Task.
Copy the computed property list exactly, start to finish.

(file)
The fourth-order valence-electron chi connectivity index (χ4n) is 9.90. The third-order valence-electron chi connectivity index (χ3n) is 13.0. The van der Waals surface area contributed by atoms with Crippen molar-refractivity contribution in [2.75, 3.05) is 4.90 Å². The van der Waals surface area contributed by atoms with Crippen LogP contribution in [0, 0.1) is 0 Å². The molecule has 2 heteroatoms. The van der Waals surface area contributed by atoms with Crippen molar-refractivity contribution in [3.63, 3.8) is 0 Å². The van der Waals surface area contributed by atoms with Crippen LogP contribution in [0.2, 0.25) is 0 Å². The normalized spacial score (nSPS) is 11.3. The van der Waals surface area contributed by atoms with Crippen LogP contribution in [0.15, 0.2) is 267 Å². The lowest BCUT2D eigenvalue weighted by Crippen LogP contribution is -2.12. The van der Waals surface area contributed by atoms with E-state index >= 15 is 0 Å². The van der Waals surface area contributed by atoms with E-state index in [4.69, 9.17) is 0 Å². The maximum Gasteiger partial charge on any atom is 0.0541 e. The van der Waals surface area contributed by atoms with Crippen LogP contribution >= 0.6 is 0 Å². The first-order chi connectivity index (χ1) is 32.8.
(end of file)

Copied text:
The fourth-order valence-electron chi connectivity index (χ4n) is 9.90. The third-order valence-electron chi connectivity index (χ3n) is 13.0. The van der Waals surface area contributed by atoms with Crippen molar-refractivity contribution in [2.75, 3.05) is 4.90 Å². The van der Waals surface area contributed by atoms with Crippen LogP contribution in [0, 0.1) is 0 Å². The molecule has 2 heteroatoms. The van der Waals surface area contributed by atoms with Crippen molar-refractivity contribution in [3.63, 3.8) is 0 Å². The van der Waals surface area contributed by atoms with Crippen LogP contribution in [0.2, 0.25) is 0 Å². The normalized spacial score (nSPS) is 11.3. The van der Waals surface area contributed by atoms with Crippen LogP contribution in [0.15, 0.2) is 267 Å². The lowest BCUT2D eigenvalue weighted by Crippen LogP contribution is -2.12. The van der Waals surface area contributed by atoms with E-state index >= 15 is 0 Å². The van der Waals surface area contributed by atoms with E-state index in [4.69, 9.17) is 0 Å². The maximum Gasteiger partial charge on any atom is 0.0541 e. The van der Waals surface area contributed by atoms with Crippen LogP contribution >= 0.6 is 0 Å². The first-order chi connectivity index (χ1) is 32.8.